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A daily record of what I'm thinking about what I'm reading

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Saturday, April 4, 2015

A great idea for a story - and for a novel - Daoud's Musa in current New Yorker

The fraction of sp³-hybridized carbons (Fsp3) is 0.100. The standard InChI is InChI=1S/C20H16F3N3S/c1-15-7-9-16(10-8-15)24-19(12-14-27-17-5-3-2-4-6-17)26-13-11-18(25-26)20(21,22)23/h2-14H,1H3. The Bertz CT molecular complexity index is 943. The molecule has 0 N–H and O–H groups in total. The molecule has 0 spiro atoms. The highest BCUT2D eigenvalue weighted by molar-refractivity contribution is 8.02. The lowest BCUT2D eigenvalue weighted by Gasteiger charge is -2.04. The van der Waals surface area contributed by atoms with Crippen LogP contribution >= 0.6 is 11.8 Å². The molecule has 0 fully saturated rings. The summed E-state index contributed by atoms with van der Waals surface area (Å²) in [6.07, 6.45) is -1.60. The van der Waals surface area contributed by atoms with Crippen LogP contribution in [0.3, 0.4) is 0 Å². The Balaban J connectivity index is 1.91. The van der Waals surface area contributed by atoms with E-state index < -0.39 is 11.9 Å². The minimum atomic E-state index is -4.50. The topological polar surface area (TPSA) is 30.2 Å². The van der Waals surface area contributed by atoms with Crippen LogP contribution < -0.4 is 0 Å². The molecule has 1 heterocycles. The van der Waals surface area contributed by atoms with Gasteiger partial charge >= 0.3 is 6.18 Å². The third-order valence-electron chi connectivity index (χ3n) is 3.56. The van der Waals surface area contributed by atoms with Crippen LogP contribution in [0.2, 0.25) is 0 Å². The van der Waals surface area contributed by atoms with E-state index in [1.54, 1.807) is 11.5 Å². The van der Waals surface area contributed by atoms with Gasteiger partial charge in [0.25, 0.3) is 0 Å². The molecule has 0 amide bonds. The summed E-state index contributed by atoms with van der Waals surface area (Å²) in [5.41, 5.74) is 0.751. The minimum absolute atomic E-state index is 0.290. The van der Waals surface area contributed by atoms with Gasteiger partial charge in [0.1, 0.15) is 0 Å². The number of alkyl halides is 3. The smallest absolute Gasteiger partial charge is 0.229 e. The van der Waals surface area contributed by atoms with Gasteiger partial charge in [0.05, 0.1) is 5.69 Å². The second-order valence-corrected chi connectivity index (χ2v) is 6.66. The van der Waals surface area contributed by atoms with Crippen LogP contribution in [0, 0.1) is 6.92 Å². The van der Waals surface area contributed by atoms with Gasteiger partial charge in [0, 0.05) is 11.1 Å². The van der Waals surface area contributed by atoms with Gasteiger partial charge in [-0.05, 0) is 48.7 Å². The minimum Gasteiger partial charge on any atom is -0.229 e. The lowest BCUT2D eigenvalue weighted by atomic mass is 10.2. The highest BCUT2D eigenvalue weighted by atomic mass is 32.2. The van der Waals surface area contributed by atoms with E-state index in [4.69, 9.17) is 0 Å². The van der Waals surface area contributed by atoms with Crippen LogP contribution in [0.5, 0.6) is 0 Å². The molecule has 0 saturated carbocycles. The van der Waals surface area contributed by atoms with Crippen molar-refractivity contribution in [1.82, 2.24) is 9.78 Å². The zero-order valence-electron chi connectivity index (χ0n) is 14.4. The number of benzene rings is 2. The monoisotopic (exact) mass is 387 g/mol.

A really interesting story in current New Yorker, Musa, by Kamel Daoud, an Algerian writers (writing in French), soon to have his first novel published - and clearly this story is an excerpt, most likely the first chapter, of his novel; if you read the authors' bio notes at the front of the issue before reading the articles in the NYer, you will not be surprised at all by the story - if not, it may take you a while to get it - so - spoiler alerts for some - this is a very cool idea for a story or novel, and I know there have been similar "takes" on major literary works, some more successful than others, some just living like a parasite off the qualities of their source - novels supposedly by Ahab's wife, by Rochester's wife (Wide Sargasso Sea?), and so forth - this one is particularly unusual in that it purports to be not by but about a literary character, and not a character with, to my memory, even a speaking role: it's about the unnamed Algerian native whom the French colonist Mersault shoots to death for no reason (cela m'est egal, as he repeatedly says) in L'Etranger (usually, The Stranger, though I think The Outside better captures the meaning). If you didn't get it the first time, go back and you'll see a # of references, even the use of the word "stranger" and a reference to the Myth of Sisyphus. Of course Daoud writes in French, so there has to be a postmodern element to this story, and there is: it's not exactly as if Daoud is imagining a different vector for Camus' tale, but rather he imagines what it would be like if your brother were killed not in life but in fiction: the narrator at several points references the fact that his brother's death occurs in a famous book: whereas The Stranger was not written as if it were an objective account of a killing but rather as a completely interior story. If a Mersault had actually killed an Algerian, there would most likely be no book. Daoud - a writer whom, if he becomes more famous, will be a blessing bestowed on crossword composers (like the Latin American writer Aira) - tells the story of the Algerian's death as felt and perceived by the family he left behind; the Algerian is the Musa of the title, and we experience the narrative from the POV of his much younger brother, who lives with his mother's obsession and increasing embitterment - eventually leaving Algiers for a remote rural setting, to get away from her memories. Daoud shows us a whole other side of the French-Algerian world, and conflict - a side of Algiers that some may recognize from Battle of Algiers, from a somewhat later era. Oddly, Camus, too, tried to capture the back streets and alleys of Algiers (in his posthumous notebooks), and Camus, though a colonist, clearly did not grow up in pampered wealth, but Daoud really gets at the impoverished, sometimes dangerous urban life of the colonized - we can see from this excerpt how the Battle of Algiers emerged and why it was necessary.

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